One downside of forcing the vegetable oils that are the binders in paint and putty to dry faster is that it usually shortens the service life. The oil molecules 'knit' together in a fundamentally different way if they are forced, than if they are allowed to combine very slowly. Slower drying or curing results in longer service life. This is a well known phenomenon and always discussed in the older fine arts materials manuals, and some of the building trades manuals as well. It is supported by the current experience of artisans and artists still working in the old ways with the old materials. I learned these methods and materials in art school and from my dad back in the 1950s and 60s. In fine arts the goal is to make paintings that will last for centuries. Many of the same materials and methods were used on buildings. What do you know? They still do work on buildings. They take time when applied, and they give time in longer service life.

Do we really want to deal with the conflict: modern fast poor work, or traditional long good work? I put this conflict back on my clients.

I'm now offering my clients the choice: Shorter delivery times with shorter service life and shorter maintenance cycles; or, longer delivery times with longer service life and longer maintenance cycles. I educate them on the issue, then let them decide. I see a very slight trend to choose longer service life when other project objectives allow it. On fast-track projects they don't want to hear about it, but I make them decide: if they want radically short delivery times they will have to accept radically short maintenance cycles. (sometimes predicted and measured in months or a few years) No problem for them, they have usually flipped the building by then so it's the next owner's problem.

Of course, this is how the disposable economy is supposed to work, extract dollar value now with no concern for the future. But, is it how we want to work?

How do you deal with the issue of getting the work out the door and still producing good work?

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johnleeke
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PostPosted: Tue Nov 10, 2009 7:15 pm    Post subject: A New Method Of Glazing Sash Reply with quote

A New Method Of Glazing Sash

It is well known that all glass now (both in portable sashes and in fixed greenhouses), is simply imbedded in putty, and kept in place by glazier's points, no putty being now used on top, as was formerly done. It has been found that when the glass lays on the sash-bar thus imbedded the putty soon rots or wears out, and water gets in and not only loosens the glass but rots the bar as well. A most simple plan to obviate this is to pour along the junction of the bar with the glass a thin line of white lead in oil, over which is shaken dry white sand. This hardens and makes a cement that effectually checks all leakage. It is quickly done.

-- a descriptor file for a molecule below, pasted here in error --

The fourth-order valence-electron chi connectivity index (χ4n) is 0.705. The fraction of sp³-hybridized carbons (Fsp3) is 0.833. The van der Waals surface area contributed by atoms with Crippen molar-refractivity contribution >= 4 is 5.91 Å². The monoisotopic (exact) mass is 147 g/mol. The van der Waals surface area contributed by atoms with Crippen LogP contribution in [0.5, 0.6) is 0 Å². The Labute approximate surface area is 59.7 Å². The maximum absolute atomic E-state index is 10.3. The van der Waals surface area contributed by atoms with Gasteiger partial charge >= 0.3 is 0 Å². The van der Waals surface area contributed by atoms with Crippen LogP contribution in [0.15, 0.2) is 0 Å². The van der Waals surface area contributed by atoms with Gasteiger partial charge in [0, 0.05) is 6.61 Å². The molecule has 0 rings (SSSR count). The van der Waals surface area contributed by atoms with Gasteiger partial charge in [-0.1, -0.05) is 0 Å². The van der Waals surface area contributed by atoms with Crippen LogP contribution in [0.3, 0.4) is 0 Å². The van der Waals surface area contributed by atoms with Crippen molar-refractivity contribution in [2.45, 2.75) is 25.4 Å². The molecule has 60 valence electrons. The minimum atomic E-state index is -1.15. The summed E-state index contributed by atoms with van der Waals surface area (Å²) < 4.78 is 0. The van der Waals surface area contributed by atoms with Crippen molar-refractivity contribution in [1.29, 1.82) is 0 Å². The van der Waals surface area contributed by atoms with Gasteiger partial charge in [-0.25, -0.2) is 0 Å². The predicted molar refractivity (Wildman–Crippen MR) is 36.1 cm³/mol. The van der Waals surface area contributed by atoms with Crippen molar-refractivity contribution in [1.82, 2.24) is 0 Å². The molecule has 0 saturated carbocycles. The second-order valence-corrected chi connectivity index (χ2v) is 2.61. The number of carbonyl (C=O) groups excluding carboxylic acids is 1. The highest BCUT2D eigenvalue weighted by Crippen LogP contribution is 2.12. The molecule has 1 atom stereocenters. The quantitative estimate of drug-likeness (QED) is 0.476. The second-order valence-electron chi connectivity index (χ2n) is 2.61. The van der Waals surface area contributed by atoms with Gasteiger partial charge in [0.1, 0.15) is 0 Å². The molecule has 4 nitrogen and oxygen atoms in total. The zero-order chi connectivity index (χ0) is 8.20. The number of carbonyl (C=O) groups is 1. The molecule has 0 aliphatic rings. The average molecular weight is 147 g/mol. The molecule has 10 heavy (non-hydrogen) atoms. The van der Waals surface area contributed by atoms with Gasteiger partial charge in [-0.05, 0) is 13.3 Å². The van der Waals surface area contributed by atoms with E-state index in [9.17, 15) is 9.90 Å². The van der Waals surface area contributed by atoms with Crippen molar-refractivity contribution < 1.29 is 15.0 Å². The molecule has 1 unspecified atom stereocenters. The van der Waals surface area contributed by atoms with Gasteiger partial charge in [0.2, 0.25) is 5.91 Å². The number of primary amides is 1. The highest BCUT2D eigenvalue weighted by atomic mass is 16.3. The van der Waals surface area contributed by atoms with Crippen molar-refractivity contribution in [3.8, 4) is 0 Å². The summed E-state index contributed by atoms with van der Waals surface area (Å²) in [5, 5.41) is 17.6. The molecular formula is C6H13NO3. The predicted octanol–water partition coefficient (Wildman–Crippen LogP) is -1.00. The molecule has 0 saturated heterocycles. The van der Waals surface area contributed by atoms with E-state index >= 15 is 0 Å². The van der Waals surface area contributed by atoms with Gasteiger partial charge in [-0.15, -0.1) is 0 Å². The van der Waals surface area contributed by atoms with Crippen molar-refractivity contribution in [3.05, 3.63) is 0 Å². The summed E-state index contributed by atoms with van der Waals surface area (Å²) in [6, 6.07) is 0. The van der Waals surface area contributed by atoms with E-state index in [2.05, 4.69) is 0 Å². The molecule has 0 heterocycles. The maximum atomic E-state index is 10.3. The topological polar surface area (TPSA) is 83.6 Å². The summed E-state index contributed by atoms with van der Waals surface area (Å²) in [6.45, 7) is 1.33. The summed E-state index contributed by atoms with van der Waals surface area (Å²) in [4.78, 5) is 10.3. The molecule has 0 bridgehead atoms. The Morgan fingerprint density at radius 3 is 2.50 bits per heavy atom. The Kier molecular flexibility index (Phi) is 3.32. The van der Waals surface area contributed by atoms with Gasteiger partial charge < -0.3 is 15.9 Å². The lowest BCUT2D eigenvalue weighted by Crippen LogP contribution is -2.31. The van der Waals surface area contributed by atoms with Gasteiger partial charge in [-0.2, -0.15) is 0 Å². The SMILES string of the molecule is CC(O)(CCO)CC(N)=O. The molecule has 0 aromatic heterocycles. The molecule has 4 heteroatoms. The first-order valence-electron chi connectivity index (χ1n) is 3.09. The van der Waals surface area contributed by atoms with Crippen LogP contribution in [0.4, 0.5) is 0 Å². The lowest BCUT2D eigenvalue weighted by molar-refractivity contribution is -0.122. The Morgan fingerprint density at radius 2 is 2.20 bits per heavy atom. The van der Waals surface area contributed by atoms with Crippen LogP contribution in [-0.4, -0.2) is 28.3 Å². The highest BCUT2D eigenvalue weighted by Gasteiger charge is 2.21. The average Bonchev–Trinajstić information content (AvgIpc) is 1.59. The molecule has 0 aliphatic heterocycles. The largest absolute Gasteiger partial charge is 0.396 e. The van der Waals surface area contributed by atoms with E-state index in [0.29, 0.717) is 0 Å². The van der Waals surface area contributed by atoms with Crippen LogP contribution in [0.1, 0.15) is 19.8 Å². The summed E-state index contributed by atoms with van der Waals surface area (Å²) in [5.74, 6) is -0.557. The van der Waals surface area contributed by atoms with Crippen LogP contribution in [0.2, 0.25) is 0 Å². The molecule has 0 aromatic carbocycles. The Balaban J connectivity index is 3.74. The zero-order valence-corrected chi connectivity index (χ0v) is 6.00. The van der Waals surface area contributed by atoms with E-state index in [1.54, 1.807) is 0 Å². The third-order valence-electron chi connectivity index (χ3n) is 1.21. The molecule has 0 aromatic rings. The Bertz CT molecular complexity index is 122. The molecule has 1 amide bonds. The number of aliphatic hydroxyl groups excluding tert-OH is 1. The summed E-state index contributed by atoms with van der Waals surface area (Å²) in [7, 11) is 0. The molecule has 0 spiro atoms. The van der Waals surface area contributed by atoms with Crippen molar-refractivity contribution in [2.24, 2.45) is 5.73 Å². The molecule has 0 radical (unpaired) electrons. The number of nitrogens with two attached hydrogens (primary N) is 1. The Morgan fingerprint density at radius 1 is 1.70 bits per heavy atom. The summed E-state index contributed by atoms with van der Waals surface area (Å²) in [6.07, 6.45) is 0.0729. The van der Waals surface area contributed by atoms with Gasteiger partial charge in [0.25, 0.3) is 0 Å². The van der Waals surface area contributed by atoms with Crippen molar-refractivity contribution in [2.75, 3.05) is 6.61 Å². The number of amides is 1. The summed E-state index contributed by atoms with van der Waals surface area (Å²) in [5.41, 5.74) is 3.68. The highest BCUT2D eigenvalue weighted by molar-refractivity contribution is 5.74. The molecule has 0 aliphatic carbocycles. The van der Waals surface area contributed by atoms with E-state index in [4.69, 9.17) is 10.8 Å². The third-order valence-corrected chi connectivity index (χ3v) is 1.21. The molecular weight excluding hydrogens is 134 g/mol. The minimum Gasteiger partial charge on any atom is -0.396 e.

I have seen glass, so cemented, that has stood for ten years, still in perfect order, and it looked as if it would stand for ten years more without further repair. This plan, which is but little known as yet, is of the greatest importance; had I known of it thirty years ago I would have saved many thousands of dollars in repairing, besides having the plants under this water-tight glazing in better condition. - Peter Henderson, in American Agriculturist, from the book The Gardener's Monthly And Horticulturist Volume 28, by Thomas Meehan. (1920?)

Note: this is an historical excerpt. White lead is no longer available and is not recommended for residential situations. The oil, pigment and sand method might hold some merit for testing and development.

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by hammer and hand great works do stand
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Last edited by johnleeke on Wed Jan 13, 2010 11:21 am; edited 2 times in total
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Skuce



Joined: 08 Nov 2009
Posts: 188
Location: Ontario Canada

PostPosted: Tue Nov 10, 2009 7:20 pm    Post subject: Reply with quote

Isn't raw white lead a VERY regulated product? Especially with all the lead fear mongering that is going on these days?
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Drew Skuce